I took this in trade yesterday and, while it's certainly not anything fancy, it does have several interesting design quirks. It's clearly a Japanese guitar and sports the usual build elements for the time, with all-ply construction in the body and a multi-piece mahogany neck with a bound, rosewood fretboard, and Martin-aping looks. It's also roughly 000 in size and specs with a tight waist, 24 5/8" scale and 15 1/8" lower bout width.
The most significant weirdness is its tic-tac-toe bracing pattern (looks like a # sign) which is arranged in almost exactly the same way as one would find on a 1920s L-1. I'm assuming this pattern was either used to cut costs vs. x-bracing at the factory, but because of the strong tonebar-with-ladder elements of the design the pattern also has the advantage of keeping the top from deflecting like crazy (an issue with a lot of 70s laminate/ply guitars), increasing sustain, and also keeping the neck joint stable (as the increased rigidity of the top means the block travels less with tension over time -- the main reason guitars need neck resets).
In fact, the only real "problem" with the guitar since it was built in 1970 is that the laminate layers were beginning to peel up from under the (thankfully bolted) bridge and it needed a good fret level/dress and setup. I also replaced a missing pickguard, lubed the tuners, and voila -- it's up and playing again.
I did this guitar on the quick because I was curious about the sound. I love the direct, fundamental, sustained, and fingerpicking-friendly tone of the old L-1s and this guitar does have a lot of the basics of that sound -- including a strange, punchy, crisp overall feel to it that isn't quite bright or brittle, but something else. For an all-ply cheapie, it's actually pretty interesting.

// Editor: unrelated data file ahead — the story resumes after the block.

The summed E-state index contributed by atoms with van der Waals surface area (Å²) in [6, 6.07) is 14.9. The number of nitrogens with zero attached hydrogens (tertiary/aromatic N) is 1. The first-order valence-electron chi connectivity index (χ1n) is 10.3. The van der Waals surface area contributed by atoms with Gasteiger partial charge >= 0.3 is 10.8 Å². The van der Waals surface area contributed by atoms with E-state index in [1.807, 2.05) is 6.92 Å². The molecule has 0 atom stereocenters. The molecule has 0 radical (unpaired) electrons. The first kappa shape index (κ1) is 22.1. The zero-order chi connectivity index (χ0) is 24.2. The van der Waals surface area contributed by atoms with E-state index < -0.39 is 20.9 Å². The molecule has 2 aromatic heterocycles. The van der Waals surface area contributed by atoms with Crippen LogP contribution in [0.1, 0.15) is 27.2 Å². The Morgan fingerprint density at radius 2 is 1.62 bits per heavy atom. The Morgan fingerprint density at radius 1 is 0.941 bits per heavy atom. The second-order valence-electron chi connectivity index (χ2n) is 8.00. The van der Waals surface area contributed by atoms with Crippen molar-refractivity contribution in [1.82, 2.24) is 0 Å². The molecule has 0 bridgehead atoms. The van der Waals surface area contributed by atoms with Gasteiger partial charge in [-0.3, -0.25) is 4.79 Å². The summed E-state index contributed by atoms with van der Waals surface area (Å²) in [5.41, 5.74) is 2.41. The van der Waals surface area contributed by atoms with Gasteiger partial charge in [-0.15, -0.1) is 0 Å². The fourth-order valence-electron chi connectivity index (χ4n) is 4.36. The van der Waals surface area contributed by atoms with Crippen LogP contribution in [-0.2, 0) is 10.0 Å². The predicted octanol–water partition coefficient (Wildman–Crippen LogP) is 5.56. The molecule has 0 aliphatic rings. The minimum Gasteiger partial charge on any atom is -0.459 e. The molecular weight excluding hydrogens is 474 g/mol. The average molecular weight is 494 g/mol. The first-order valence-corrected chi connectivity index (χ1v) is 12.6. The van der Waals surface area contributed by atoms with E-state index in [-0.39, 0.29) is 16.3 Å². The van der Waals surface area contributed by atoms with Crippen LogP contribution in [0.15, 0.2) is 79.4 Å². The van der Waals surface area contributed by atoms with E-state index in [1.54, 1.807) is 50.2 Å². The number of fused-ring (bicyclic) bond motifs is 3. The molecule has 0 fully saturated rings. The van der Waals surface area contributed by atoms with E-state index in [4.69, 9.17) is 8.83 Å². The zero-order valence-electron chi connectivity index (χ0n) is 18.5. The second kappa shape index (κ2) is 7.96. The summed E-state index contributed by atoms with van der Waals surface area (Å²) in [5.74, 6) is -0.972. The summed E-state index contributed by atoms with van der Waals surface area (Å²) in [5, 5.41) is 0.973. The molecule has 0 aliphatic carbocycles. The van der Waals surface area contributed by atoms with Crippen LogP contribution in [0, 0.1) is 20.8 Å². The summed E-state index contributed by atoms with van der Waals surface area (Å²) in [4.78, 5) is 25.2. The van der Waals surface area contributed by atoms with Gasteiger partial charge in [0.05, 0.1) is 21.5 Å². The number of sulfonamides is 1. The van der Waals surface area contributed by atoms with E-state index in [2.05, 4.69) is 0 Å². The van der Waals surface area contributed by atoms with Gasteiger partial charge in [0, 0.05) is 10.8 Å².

The "crown" motif is lovably cheesy and the molded plastic nut speaks to the quality-level of the factory build. The neck is bang-straight and the truss works perfectly, however.
The adjustable saddle on the bridge is interesting because it's a 100% rip on the Gibson-style adjustable units, though the saddle is brass as opposed to ceramic (ew), rosewood (yum), or ebony (yum).
Just like on Gibson adjustable bridges, there are two "holders" for the adjuster screws which are themselves bolted into the bridge and bridge plate. This is a much more secure and functional way of making an adjustable saddle vs. the usual Japanese and Korean adjustable saddles seen from the same time.
The back and sides are ply mahogany and in a few places on the sides you can see some burn-through from over-zealous sanding before the finish went on!
After a lube the tuners began functioning just fine, though a set of cheap Kluson repros would be a great upgrade.
Anyone know about this brand? I'm thankful for the obvious date-mark, though!